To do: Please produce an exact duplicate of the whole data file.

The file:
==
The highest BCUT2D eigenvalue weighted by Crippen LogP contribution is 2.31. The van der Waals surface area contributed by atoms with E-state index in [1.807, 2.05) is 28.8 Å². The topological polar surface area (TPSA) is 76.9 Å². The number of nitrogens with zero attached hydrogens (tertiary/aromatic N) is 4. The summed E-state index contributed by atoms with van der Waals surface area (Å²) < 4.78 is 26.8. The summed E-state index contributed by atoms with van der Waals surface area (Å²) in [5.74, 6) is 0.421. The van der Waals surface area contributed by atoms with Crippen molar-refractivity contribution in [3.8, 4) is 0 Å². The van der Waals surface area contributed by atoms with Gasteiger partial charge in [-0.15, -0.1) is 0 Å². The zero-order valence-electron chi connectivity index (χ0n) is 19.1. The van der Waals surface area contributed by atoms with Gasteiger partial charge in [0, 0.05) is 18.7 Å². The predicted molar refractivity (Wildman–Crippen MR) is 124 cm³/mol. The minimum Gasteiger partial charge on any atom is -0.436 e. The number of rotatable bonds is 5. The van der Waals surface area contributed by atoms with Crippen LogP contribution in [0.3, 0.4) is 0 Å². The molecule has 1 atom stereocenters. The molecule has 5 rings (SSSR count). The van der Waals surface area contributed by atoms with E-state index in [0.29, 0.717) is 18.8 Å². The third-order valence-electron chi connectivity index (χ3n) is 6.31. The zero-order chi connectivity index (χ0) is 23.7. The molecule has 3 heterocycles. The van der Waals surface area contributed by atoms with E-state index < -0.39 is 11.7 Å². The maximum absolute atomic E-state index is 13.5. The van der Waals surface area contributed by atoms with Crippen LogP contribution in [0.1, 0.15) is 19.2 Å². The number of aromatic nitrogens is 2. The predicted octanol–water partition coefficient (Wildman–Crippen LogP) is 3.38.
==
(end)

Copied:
The highest BCUT2D eigenvalue weighted by Crippen LogP contribution is 2.31. The van der Waals surface area contributed by atoms with E-state index in [1.807, 2.05) is 28.8 Å². The topological polar surface area (TPSA) is 76.9 Å². The number of nitrogens with zero attached hydrogens (tertiary/aromatic N) is 4. The summed E-state index contributed by atoms with van der Waals surface area (Å²) < 4.78 is 26.8. The summed E-state index contributed by atoms with van der Waals surface area (Å²) in [5.74, 6) is 0.421. The van der Waals surface area contributed by atoms with Crippen molar-refractivity contribution in [3.8, 4) is 0 Å². The van der Waals surface area contributed by atoms with Gasteiger partial charge in [-0.15, -0.1) is 0 Å². The zero-order valence-electron chi connectivity index (χ0n) is 19.1. The van der Waals surface area contributed by atoms with Gasteiger partial charge in [0, 0.05) is 18.7 Å². The predicted molar refractivity (Wildman–Crippen MR) is 124 cm³/mol. The minimum Gasteiger partial charge on any atom is -0.436 e. The number of rotatable bonds is 5. The van der Waals surface area contributed by atoms with Crippen LogP contribution in [0.3, 0.4) is 0 Å². The molecule has 1 atom stereocenters. The molecule has 5 rings (SSSR count). The van der Waals surface area contributed by atoms with E-state index in [0.29, 0.717) is 18.8 Å². The third-order valence-electron chi connectivity index (χ3n) is 6.31. The zero-order chi connectivity index (χ0) is 23.7. The molecule has 3 heterocycles. The van der Waals surface area contributed by atoms with E-state index < -0.39 is 11.7 Å². The maximum absolute atomic E-state index is 13.5. The van der Waals surface area contributed by atoms with Crippen LogP contribution in [0.1, 0.15) is 19.2 Å². The number of aromatic nitrogens is 2. The predicted octanol–water partition coefficient (Wildman–Crippen LogP) is 3.38.